HOUSTON -- One of Brian Orakpo’s dreams came true tonight when he was named the winner of the 39th annual Rotary Lombardi Award, presented by Wachovia. Although Orakpo was the 13th finalist from The University of Texas in award history, it has been 24 years since Tony DeGrate took home the award in 1984. Kenneth Sims won the award for Texas in 1981, making Orakpo the third winner from UT. Both Sims and DeGrate were in attendance at tonight’s ceremony at the Hilton Americas Hotel in downtown Houston.
The 6-foot-4, 260-pound senior defensive end, whom teamma tes have dubbed “O-sack-po,” is sixth in the nation with 10 1/2 sacks and20is expected to be a first round NFL draft=2 0pick. He had 18 tackles for a loss and has f or ced four20fumbles this season. In the game against Oklahoma, Orakpo had two sacks, four=2 0tackles for a loss and a forced fumble.
The native Houstonian played both football and basketball at Lamar High School, ultimately deciding to concentrate on football when it came time for college. Orakpo was named the AP Big 12 Defensive Player of the Year on December 3. He took home the Bronko Nagurski Trophy, honoring the nation’s top defensive player on Sunday, December 7, one day after receiving his college degree in youth and community studies from The University of Texas.
When asked prior to the award ceremony what winning the Rotary Lombardi Award for UT and himself would mean, Orkapo said, “It would be an honor. Just being a finalist is amazing, but also winning would be amazing because these are the types of things you dream of. You come to the university, you write all kinds of goals you want to=2 0accomplish and dreams that you never really realize how much of it can come true by the time it’s all said and done. Now I=E 2m a finalist for the Lombardi Award. It’s a dream20come true.”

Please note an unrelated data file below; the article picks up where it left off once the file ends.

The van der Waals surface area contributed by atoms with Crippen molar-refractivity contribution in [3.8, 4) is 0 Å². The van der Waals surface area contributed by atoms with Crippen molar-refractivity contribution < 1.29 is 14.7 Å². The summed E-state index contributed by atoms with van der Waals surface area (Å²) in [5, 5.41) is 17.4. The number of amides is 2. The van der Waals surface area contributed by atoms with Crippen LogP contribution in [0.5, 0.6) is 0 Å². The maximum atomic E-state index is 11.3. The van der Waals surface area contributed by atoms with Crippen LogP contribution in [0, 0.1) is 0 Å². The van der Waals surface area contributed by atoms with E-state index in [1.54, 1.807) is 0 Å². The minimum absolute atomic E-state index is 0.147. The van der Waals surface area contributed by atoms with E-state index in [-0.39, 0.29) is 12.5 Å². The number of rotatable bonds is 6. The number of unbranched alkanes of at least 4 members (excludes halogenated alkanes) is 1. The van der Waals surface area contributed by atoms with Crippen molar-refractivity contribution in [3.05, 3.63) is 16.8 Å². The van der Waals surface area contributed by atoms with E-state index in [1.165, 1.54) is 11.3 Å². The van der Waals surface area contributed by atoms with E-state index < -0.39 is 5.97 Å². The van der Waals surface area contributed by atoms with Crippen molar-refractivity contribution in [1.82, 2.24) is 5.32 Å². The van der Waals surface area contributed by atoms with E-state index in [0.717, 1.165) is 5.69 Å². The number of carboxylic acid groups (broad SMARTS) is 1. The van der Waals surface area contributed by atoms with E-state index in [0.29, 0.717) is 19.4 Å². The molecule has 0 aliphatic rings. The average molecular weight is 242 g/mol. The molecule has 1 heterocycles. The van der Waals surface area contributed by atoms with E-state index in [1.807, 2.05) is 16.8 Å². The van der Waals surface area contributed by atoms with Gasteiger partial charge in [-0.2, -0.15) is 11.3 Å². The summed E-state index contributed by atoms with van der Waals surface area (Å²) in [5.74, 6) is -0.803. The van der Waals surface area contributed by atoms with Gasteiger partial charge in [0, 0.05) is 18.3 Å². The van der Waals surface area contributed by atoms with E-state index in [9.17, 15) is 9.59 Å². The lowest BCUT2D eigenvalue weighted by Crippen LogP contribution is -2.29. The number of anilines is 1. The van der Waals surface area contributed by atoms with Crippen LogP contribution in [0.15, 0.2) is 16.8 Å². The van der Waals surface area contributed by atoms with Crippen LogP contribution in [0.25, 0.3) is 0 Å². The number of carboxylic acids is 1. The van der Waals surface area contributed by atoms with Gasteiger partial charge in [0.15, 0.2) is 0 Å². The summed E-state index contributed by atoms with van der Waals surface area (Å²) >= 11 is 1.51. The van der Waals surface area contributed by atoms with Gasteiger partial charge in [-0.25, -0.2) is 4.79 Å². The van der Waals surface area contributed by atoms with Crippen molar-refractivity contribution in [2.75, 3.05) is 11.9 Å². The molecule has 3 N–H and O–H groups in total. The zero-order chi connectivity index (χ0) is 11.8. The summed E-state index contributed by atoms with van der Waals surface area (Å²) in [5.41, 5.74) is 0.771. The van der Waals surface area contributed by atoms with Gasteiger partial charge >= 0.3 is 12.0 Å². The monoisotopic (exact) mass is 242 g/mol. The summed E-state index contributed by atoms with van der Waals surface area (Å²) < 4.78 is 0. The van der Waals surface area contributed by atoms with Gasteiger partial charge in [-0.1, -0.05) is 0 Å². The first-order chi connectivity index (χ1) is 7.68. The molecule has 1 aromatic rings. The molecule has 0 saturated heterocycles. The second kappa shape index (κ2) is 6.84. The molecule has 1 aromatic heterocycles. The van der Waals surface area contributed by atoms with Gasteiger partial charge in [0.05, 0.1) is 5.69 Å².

The other finalists for the award were: Ohio State senior linebacker James Laurinaitis, who returned as a finalist after being chosen as the only junior among the final four for the 38th Rotary Lombardi Award; USC senior linebacker Rey Maulauga, who was named to the All-Pac-10 first team for the third consecutive year; and Alabama’s left tackle, Andre Smith, the lone junior and offensive player among this year’s finalists.
Founded in the weeks following the 1970 death from cancer of legendary football coach Vince Lombardi, the Rotary Lombardi Award has consistently delivered upon the mission set forth by Marie Lombardi when she granted the use of her late husband’s name. Her only stipulation was that all net proceeds from the event be donated to the American Cancer Society. Millions of dollars have been raised since that time.
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